A hardware store in San Jose has a new star employee. It can speak English and Spanish, recognise any part at sight, and knows what the shop has in stock on a second by second basis.
And it's also a robot.
OSHbot, as it is called, measures roughly 5ft, and boasts a 3D scanner and touchscreen.
"It's not just robots for robots' sake, or a marketing gimmick," insists Kyl Nel, executive director of Lowe's Innovation Labs.
Lowe's is an American DIY chain, and the robot's ultimate employer.
A store associate, no matter how talented, couldn't know the real-time location and current stock levels of all of a shop's wares, according to Mr Nel.
The 3D scanner connects with a database of thousands of small screws and hinges.
Typical customers entering the store with a small part, he says, "don't know what it's called - all they know is they need 20 of them."
Much of this could be done with a smartphone, although the scanner is more powerful than a mobile phone camera.
But it is more natural to have someone to ask.
"It's another barrier if you have to download something. If you come into a store you're there for a reason, and you typically want it right away," Mr Nel says.
At the moment there are only two of the robots, with variations being field tested.
This includes whether the robots' voices should be male or female, electronic or human; whether they should have a face or not; and how fast they should move.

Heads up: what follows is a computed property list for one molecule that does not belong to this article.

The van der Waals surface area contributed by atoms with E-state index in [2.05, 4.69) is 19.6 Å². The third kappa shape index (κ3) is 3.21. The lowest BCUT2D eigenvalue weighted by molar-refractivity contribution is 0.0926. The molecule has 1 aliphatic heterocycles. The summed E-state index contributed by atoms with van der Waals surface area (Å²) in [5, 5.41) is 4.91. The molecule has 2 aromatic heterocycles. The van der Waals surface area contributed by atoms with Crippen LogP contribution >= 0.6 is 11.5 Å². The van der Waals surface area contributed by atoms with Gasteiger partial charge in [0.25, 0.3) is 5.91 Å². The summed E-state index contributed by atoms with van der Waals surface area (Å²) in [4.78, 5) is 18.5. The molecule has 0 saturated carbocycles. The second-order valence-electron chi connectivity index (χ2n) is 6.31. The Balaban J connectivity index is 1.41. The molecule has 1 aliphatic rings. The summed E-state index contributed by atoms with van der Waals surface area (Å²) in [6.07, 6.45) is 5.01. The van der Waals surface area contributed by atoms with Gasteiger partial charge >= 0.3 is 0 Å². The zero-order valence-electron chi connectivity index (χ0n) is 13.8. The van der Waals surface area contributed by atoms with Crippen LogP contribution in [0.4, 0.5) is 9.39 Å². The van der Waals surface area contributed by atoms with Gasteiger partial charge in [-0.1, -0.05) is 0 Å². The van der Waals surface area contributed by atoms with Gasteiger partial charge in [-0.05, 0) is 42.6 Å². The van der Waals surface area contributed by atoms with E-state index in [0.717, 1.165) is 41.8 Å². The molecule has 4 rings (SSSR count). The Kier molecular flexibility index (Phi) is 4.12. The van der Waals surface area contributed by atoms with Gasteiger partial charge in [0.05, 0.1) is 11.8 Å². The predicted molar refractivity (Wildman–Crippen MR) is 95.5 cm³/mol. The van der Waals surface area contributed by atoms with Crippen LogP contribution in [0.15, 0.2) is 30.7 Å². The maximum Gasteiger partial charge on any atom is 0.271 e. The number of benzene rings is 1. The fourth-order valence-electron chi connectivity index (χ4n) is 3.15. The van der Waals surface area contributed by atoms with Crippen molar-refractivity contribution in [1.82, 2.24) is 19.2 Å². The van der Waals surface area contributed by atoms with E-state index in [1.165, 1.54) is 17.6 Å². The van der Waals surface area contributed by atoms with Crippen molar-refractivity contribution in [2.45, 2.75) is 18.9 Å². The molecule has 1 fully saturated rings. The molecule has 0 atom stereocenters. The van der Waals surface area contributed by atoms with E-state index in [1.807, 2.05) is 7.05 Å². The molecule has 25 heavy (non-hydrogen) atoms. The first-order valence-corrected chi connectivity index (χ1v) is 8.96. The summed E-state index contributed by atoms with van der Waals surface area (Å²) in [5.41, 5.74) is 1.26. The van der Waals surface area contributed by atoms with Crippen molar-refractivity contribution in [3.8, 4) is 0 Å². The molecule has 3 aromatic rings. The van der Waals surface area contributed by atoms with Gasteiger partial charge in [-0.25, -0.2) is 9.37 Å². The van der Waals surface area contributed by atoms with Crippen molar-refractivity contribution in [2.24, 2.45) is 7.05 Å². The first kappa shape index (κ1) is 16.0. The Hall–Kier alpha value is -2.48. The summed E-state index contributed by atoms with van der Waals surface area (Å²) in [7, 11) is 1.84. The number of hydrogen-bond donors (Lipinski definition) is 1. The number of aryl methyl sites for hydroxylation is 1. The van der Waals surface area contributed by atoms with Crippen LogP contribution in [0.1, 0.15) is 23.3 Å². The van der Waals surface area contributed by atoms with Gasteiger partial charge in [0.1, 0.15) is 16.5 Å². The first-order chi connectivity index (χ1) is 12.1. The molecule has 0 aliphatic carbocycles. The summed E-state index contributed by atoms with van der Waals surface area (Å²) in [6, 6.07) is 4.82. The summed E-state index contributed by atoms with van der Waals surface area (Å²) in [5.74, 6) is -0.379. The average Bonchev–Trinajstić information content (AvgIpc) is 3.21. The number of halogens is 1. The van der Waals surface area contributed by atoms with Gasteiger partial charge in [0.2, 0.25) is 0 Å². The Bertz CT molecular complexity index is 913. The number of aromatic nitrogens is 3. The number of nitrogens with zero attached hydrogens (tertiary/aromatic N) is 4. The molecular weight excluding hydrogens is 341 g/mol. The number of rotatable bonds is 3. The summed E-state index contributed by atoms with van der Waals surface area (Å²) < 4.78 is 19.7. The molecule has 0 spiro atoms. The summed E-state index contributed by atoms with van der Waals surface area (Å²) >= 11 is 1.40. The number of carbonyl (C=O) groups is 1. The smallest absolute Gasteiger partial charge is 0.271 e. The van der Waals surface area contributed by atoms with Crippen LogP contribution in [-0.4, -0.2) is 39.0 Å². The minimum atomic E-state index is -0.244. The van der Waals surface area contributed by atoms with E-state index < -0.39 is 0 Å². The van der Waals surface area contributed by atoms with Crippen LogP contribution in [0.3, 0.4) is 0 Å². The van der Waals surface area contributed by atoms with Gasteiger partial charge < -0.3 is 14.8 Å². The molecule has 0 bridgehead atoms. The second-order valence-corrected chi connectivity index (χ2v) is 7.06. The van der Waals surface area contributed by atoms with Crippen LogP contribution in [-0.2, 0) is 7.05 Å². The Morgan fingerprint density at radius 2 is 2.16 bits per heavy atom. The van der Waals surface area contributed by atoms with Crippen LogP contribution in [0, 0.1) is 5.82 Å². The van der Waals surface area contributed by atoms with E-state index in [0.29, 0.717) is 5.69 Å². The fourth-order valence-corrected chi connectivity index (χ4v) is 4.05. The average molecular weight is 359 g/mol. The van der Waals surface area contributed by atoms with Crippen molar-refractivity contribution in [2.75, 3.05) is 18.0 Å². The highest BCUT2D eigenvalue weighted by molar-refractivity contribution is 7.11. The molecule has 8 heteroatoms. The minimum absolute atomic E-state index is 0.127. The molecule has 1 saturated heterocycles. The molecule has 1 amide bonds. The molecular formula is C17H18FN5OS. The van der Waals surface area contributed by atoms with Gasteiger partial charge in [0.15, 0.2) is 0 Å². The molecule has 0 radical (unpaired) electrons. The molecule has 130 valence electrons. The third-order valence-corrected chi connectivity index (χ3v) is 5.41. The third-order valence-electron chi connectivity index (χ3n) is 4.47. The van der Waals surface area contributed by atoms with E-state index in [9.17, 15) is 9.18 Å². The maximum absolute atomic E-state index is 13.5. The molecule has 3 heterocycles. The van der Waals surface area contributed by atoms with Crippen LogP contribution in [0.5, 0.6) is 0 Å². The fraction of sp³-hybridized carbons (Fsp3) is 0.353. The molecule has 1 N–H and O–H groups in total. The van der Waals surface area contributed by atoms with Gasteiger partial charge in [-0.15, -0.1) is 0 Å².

"But we didn't go to all that trouble to do one store in the Bay area," adds Mr Nel.
Plays well with others
OSHbot is "a great example of where robotics are today in terms of their usefulness," says Rob Nail, chief executive of Singularity University, located in Nasa's Silicon Valley research park.
They are built to perform very specific, fairly limited tasks.
The key to a robot-to-human interface is that it is embodied, suggests Philip Solis, a robotics expert at ABI Research. "You're moving towards something you can interact with more - you can ask it information, and it can respond to you."
As an example he points to Jibo, which is being developed by MIT professor Cynthia Breazeal, and billed as the "world's first family robot".
Jibo does not move around, but can swivel, answer questions, read stories, and take group photographs.
"It's another form of user interface to the internet," says Mr Solis.
Human interaction is likely to prove the most difficult thing to do well, argues Mr Nail, "since we haven't had a lot of robots interacting with consumers."
OSHbot costs roughly $150,000 (£95,319, €120,200), Mr Solis estimates, though this unit cost would decrease as the market matures. By contrast, Jibo will enter the marketplace at the end of 2015 for $499 (£317, €400).
Robotics components are becoming cheaper, and instead of the full onboard computer previously required to provide processing speed, personal robots now "really just need smartphone guts", says Mr Solis.
The cost of robotics has moved from accessible only to big business, to affordable for small enterprise, meaning much more experimentation will take place, says Andra Keay, head of Silicon Valley Robotics, a non-profit industry group.